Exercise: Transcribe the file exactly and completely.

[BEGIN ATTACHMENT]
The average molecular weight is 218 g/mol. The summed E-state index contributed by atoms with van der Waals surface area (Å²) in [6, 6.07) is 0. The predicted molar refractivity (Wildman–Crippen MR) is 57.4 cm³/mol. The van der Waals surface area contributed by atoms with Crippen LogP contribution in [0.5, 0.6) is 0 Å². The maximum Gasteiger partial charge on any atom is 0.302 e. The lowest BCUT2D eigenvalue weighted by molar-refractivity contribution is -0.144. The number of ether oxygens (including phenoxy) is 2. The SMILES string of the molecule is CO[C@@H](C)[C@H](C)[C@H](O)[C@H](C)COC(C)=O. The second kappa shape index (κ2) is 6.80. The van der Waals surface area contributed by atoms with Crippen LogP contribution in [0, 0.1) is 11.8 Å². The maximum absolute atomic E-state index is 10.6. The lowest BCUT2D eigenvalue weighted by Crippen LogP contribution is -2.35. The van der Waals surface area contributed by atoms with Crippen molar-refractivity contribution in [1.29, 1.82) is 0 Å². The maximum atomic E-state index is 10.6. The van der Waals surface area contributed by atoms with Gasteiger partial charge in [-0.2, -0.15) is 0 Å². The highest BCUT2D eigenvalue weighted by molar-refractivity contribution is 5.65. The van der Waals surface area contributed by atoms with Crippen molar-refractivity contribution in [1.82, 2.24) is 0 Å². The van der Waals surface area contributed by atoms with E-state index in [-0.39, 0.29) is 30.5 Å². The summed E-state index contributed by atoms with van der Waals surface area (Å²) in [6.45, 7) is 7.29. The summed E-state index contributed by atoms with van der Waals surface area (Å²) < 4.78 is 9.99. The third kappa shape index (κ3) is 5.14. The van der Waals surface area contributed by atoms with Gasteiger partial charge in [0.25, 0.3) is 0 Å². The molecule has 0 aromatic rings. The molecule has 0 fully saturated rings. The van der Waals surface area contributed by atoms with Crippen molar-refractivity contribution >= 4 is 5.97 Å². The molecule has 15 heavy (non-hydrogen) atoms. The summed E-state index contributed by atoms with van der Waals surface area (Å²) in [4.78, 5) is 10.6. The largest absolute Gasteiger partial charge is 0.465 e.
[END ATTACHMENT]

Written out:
The average molecular weight is 218 g/mol. The summed E-state index contributed by atoms with van der Waals surface area (Å²) in [6, 6.07) is 0. The predicted molar refractivity (Wildman–Crippen MR) is 57.4 cm³/mol. The van der Waals surface area contributed by atoms with Crippen LogP contribution in [0.5, 0.6) is 0 Å². The maximum Gasteiger partial charge on any atom is 0.302 e. The lowest BCUT2D eigenvalue weighted by molar-refractivity contribution is -0.144. The number of ether oxygens (including phenoxy) is 2. The SMILES string of the molecule is CO[C@@H](C)[C@H](C)[C@H](O)[C@H](C)COC(C)=O. The second kappa shape index (κ2) is 6.80. The van der Waals surface area contributed by atoms with Crippen LogP contribution in [0, 0.1) is 11.8 Å². The maximum absolute atomic E-state index is 10.6. The lowest BCUT2D eigenvalue weighted by Crippen LogP contribution is -2.35. The van der Waals surface area contributed by atoms with Crippen molar-refractivity contribution in [1.29, 1.82) is 0 Å². The maximum atomic E-state index is 10.6. The van der Waals surface area contributed by atoms with Gasteiger partial charge in [-0.2, -0.15) is 0 Å². The highest BCUT2D eigenvalue weighted by molar-refractivity contribution is 5.65. The van der Waals surface area contributed by atoms with Crippen molar-refractivity contribution in [1.82, 2.24) is 0 Å². The van der Waals surface area contributed by atoms with E-state index in [-0.39, 0.29) is 30.5 Å². The summed E-state index contributed by atoms with van der Waals surface area (Å²) in [6.45, 7) is 7.29. The summed E-state index contributed by atoms with van der Waals surface area (Å²) < 4.78 is 9.99. The third kappa shape index (κ3) is 5.14. The van der Waals surface area contributed by atoms with Gasteiger partial charge in [0.25, 0.3) is 0 Å². The molecule has 0 aromatic rings. The molecule has 0 fully saturated rings. The van der Waals surface area contributed by atoms with Crippen molar-refractivity contribution >= 4 is 5.97 Å². The molecule has 15 heavy (non-hydrogen) atoms. The summed E-state index contributed by atoms with van der Waals surface area (Å²) in [4.78, 5) is 10.6. The largest absolute Gasteiger partial charge is 0.465 e.